When Ireland's football history with Poland is discussed, a nod and a wink tends to accompany the stories.
Ray Treacy's famous quip that he won 43 Irish caps and 'probably about 40 of them came against Poland' summed up the extent to which a strong rapport between the respective associations led to a proliferation of friendlies in the '60s, '70s and '80s.
The actual total was 15, with eight on Polish territory, an oddity which has thrown up a fair share of colourful tales.
Eamon Dunphy's autobiography dealt with the darker side of those jaunts, implying that some FAI officials enjoyed life in an impoverished environment where the 'man with the hundred dollar bill is king.'
These trips, in which the match was often incidental, left their own legacy. In 1991, the relationship turned serious for the only two competitive meetings between the teams in the record books until now.
Jack Charlton's golden generation found that nothing came easy on the pitch. When it really mattered, the Irish were unable to get the job done and it cost them dearly.
The Euro 92 campaign is frequently cited as the one that got away, a blip that is either skipped past quickly or completely left out when the glory days are chronicled.
Charlton's side arguably played the best football of his tenure in the race to Sweden as part of a four-team group which also included England, Turkey and our Polish pals.
Ireland took full points from the Turks and drew twice with England, games where good chances to score famous victories were squandered. Ultimately, it meant that the results against the Poles would decide the pool winner and sole qualifier.
Crucially, England beat them at Wembley whereas Charlton's charges huffed and puffed in a scoreless draw at Lansdowne before letting a two-goal lead slip in the dying stages of a frenetic 3-3 draw in Poznan that was out of character with the era.
Therefore, a point for Taylor's men in their final game would be enough and Gary Lineker's late equaliser did the trick, a devastating blow for the Irish dressing-room in Turkey which was waiting on good news.
Ray Houghton, who missed both away dates that autumn through injury, remembers his frustration as a TV viewer when an inferior English unit scraped through.
"We'd played them off the park in Wembley," he sighs, reflecting on a match where he missed a late sitter, a rare aberration that led to public admonishment from Charlton in the bar afterwards.
"We were always labelled as long ball team, even after Wembley, but we were a very good team," says the Glaswegian. "We were a confident group, focused and had real belief as we were all doing well at our clubs."
Ireland went unbeaten in 1991, but it was the draws that killed them. Similar to what's coming down the tracks this week, Poland's arrival in Dublin was sold as a fixture where anything less than victory would be a disaster.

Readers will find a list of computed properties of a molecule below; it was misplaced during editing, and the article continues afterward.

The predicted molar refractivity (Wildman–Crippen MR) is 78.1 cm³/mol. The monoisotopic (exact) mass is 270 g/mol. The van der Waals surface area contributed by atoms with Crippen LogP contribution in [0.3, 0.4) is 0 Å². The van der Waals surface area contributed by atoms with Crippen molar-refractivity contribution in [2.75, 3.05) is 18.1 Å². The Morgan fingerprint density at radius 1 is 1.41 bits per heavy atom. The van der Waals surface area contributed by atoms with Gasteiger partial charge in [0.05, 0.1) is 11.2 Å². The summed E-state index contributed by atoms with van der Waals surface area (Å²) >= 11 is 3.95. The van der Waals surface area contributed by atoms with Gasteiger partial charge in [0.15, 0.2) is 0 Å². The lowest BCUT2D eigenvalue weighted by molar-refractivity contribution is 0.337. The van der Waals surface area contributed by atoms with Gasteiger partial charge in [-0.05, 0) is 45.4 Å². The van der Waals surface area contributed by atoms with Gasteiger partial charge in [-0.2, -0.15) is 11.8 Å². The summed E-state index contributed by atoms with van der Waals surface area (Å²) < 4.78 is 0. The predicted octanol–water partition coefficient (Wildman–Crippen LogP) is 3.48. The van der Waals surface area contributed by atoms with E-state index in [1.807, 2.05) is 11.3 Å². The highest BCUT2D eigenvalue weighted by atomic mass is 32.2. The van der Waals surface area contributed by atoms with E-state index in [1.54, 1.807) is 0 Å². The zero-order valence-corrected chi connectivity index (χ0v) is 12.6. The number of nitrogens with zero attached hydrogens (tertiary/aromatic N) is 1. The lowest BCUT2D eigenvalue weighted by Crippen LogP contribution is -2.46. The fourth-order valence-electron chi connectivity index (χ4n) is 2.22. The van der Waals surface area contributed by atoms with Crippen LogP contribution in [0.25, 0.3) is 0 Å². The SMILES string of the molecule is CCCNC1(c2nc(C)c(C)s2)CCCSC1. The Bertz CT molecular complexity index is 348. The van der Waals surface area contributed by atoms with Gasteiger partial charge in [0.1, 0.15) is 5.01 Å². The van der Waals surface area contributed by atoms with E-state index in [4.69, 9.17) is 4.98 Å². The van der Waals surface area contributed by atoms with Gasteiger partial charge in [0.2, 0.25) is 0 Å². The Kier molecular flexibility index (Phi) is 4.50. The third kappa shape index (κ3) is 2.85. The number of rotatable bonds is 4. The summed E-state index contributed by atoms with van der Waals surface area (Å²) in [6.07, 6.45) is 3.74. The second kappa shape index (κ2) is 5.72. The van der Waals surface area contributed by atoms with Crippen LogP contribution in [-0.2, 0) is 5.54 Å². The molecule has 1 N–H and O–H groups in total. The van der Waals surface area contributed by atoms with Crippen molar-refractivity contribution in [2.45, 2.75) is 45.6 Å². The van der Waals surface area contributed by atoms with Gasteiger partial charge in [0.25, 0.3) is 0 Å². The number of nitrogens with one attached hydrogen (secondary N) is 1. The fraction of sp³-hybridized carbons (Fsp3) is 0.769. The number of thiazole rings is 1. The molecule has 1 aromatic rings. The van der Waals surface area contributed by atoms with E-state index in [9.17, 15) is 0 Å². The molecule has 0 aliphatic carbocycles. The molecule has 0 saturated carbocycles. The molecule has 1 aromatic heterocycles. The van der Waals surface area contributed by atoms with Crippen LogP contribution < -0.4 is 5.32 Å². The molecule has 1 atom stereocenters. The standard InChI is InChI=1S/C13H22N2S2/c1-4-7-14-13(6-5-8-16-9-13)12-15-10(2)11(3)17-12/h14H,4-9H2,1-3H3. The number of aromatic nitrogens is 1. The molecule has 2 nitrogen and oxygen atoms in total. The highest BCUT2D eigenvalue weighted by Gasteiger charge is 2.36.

The stalemate deflated the mood, with the Irish Independent headline 'What A Lansdowner' summing it up.
Still, when October came around, a win in the return clash would have put pressure on England, although Charlton bafflingly insisted that a draw was preferable as it would give their hosts an outside chance and an incentive to turn over Taylor's men on the last day.
Two years after the fall of the communist leadership, Poland was finding its feet as an independent entity. The Boys In Green were an established business in comparison. What's striking in the TV footage is that the advertising hoardings around the Stadion Lecha were dominated by Irish companies - a familiar sight in the Ole Ole haze.
AIB, Bus Eireann and Opel branding were visible as Packie Bonner and Kevin Moran got their wires crossed to allow Jan Urban to sneak in for the game's sixth goal. The chaotic thriller was a landmark encounter for another reason. It marked Roy Keane's competitive debut; his maiden call came a week after the 'Lansdowner'.
Charlton changed to what was described as a 'revolutionary' 4-5-1 to accommodate him, placing the Corkman next to Andy Townsend and Paul McGrath with Tony Cascarino as lone ranger. The decision was panned by Dunphy, Charlton's nemesis, who felt the runners ran out of steam.
"We paid a heavy price for the inclusion of Roy Keane at the expense of John Aldridge," wrote Dunphy, clearly an advocate of 4-4-2 at the time. "He had a poor game and contributed very little in the decisive midfield struggle that preceded the Poles final match-saving flourish."
Twenty-four years on we again find ourselves asking if Keane is suited to his present role, and if 4-5-1 is the answer - further evidence that Irish football is merely the same storylines spinning around in a cycle.
In an ideal world, this week will take us in another direction. Strangely enough, the Euro 2012 party has ensured that a sizeable rump of another generation will associate Poland with the good life rather than sporting achievement.
Unless, of course, a less celebrated Irish crop step up in 2015, succeed where their vaunted predecessors failed and make it third time lucky.